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Identity Of The Diaspora: Jews In Asia Minor In The Imperial Period (Jjp Supplements)

Living in the diaspora is deeply rooted within the Jewish identity: dispersion of their own people and desire to return to the land of the ancestors both formed the identity of those Jews who lived away from Palestine as well as of those who dwelled in Palestine and in the later Israel. The Jews must have dealt with a predominantly negative image of the diaspora, shelilat ha-galut, from the earlie...

Series: JJP Supplements (Book 26)
Hardcover: 380 pages
Publisher: Journal of Juristic Papyrology (May 27, 2016)
Language: English
ISBN-10: 8393842565
ISBN-13: 978-8393842568
Product Dimensions: 7 x 1 x 9.2 inches
Amazon Rank: 6434142
Format: PDF Text djvu book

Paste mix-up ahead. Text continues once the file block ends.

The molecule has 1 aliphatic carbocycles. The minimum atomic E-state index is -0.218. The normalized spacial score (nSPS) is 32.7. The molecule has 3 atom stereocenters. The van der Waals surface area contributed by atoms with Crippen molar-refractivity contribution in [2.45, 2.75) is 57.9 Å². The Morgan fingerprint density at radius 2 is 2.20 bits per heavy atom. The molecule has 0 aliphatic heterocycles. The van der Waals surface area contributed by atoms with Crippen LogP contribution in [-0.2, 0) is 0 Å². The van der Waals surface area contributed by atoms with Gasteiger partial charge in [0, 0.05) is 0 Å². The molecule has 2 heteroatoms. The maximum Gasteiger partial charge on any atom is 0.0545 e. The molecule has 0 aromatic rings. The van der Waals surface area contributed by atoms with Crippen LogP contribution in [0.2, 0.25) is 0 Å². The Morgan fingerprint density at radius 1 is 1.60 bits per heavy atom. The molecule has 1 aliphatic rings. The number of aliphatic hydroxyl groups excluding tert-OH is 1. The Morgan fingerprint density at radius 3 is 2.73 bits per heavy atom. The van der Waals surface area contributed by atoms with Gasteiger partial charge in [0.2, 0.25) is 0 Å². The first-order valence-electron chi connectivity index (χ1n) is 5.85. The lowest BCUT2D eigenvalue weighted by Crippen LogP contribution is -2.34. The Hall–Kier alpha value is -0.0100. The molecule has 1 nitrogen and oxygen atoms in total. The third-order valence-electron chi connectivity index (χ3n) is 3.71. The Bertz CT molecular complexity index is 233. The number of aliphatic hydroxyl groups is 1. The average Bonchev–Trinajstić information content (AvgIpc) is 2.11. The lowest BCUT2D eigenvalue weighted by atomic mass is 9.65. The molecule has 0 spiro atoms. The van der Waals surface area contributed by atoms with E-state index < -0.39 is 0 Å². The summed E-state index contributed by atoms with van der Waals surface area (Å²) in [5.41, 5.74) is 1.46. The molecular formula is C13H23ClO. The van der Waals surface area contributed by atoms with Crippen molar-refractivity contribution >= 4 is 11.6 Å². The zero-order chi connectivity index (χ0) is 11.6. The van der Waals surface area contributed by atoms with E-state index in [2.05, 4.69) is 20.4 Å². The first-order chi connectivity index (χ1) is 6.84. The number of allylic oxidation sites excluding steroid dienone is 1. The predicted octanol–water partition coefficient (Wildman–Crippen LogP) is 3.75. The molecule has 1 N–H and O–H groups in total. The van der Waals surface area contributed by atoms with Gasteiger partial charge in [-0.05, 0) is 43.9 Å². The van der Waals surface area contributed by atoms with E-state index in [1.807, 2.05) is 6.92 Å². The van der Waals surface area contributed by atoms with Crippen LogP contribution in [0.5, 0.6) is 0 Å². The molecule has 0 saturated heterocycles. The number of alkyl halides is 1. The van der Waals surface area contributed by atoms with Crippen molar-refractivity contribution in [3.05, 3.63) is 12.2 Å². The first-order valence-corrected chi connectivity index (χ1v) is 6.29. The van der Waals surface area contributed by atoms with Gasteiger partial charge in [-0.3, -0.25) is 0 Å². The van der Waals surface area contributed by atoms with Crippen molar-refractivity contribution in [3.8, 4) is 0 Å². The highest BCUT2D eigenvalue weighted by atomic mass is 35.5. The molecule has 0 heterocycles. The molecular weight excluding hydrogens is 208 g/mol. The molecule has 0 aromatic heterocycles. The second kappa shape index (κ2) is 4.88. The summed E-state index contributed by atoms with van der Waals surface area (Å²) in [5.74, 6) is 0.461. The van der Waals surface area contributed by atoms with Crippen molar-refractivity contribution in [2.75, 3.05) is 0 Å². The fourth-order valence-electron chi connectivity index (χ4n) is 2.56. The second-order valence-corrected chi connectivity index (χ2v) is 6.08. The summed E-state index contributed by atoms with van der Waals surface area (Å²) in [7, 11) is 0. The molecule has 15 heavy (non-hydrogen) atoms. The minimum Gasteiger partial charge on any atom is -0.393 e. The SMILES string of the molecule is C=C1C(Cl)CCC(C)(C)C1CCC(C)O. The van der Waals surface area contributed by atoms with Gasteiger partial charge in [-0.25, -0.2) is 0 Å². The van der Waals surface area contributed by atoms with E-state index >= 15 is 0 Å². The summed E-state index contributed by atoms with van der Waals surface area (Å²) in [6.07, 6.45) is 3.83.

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t of times, but it eventually happened to be an important formative factor of their nationality. Although the idea of being ‘the People of the Book’, who could only nd home in the sacred text and not in some particular land,1 might seem attractive at rst, the diaspora has nonetheless been seen as a form of exile and a complete loss of homeland. Such loss, quite understandably, gave birth to hope for return which culminated in the Zionist movement of the 20th centuryTable of ContentsTABLE OF CONTENTSACKNOWLEDGEMENTS . . . . . . . . . . . . . . . . . . . . . . . . . . . . . . . . . . . . . . viiABBREVIATIONS . . . . . . . . . . . . . . . . . . . . . . . . . . . . . . . . . . . . . . . . . . ixINTRODUCTION . . . . . . . . . . . . . . . . . . . . . . . . . . . . . . . . . . . . . . . . . . 3Chapter OneJEWS IN ASIA MINOR IN THE LITERARY SOURCES . . . . . . . . . . . . 15Chapter TwoJEWISH INSTITUTIONS IN THE GREEK CITIES OF ASIA MINOR . 43Introduction – 43. The organization of the Jewish community: administrative functions – 61 (Archisynagogos – 62; Presbyteros – 67; Archon – 70; Phrontistes – 73; Grammateus – 75; Father of the synagogue – 75; Hiereus – 76; Diakonos (hazzan?) – 79; Anagnostes – 80; Psalmo(logos?)/psalm(odos?) – 80). The functions of women in the Jewish communities – 81. Were the theosebeis members of the Jewish communities? – 94. Conclusion – 107.Chapter ThreeJEWISH IDENTITY IN THE DIASPORA OF ASIA MINORIN THE EARLY IMPERIAL PERIOD . . . . . . . . . . . . . . . . . . . . . . . . . . . . . 109Introduction – 109. Ethnoreligion: Jews in the diaspora before the destruction of the Temple – 109. The destruction of the Temple and Judaizing Christians in the diaspora – 123 (Contacts with Judaea in thesecond and third centuries – 123; Fiscus Iudaicus – 128). Christianity – 132. Ioudaioi – members of the Jewish communities – 144 (The community of the Ioudaioi – 146; Hoi pote Ioudaioi – 148; The Law of the Jews – 150; ‘Younger’ Judaeans (hoi neoteroi Ioudaioi) – 151). Conclusion – 157.Chapter FourHEBRAIOI: JEWS IN THE DIASPORA OF ASIA MINORIN LATE ANTIQUITY . . . . . . . . . . . . . . . . . . . . . . . . . . . . . . . . . . . . . . . . . . 159Introduction – 159. Ἑβραῖοι – 159. Jewish symbolism in privatespace – 163. The Hebrew language – 169. Onomastics – 173 (Feminine names – 184; Masculine names – 186). Biblical citations and references in Jewish context – 195. Conclusion – 213.Chapter FivePALESTINE AND THE DIASPORA IN LATE ANTIQUITY– ‘THE TURNING POINT’ OF THE FOURTH CENTURY . . . . . . . . . 215The patriarchs versus the diaspora – 215. Patriarchs and rabbis in the diaspora inscriptions – 238. Jewish burials in Palestine – 244. Patella: rabbinic institutions in the diaspora? – 250. Conclusion – 263.CONCLUSIONS . . . . . . . . . . . . . . . . . . . . . . . . . . . . . . . . . . . . . . . . . . . . . . . . 265Appendix 1SYNAGOGUE BUILDINGS IN ASIA MINOR . . . . . . . . . . . . . . . . . . . . . 283Akmonia – 283. Antioch in Pisidia – 285. Aphrodisias – 286.Ephesos – 288. Halikarnassos – 293. Hyllarima – 294. Ikonion – 295. Klaudiopolis(?) – 296. Miletos(?) – 296. Mopsuestia – 297. Myndos – 298. Nikaia – 299. Nysa – 300. Pergamon – 300. Philadelphia – 301. Phokaia/Kyme – 303. Priene – 304. Sardis – 305. Side – 310. Smyrna – 312. Tarsos – 313. Teos – 315. Thyateira – 315. Tralleis – 316.Appendix 2SAMARITANS IN ASIA MINOR . . . . . . . . . . . . . . . . . . . . . . . . . . . . . . . . . 319BIBLIOGRAPHY . . . . . . . . . . . . . . . . . . . . . . . . . . . . . . . . . . . . . . . . . . . . . . . 325INDEX . . . . . . . . . . . . . . . . . . . . . . . . . . . . . . . . . . . . . . . . . . . . . . . . . . . . . . . . 361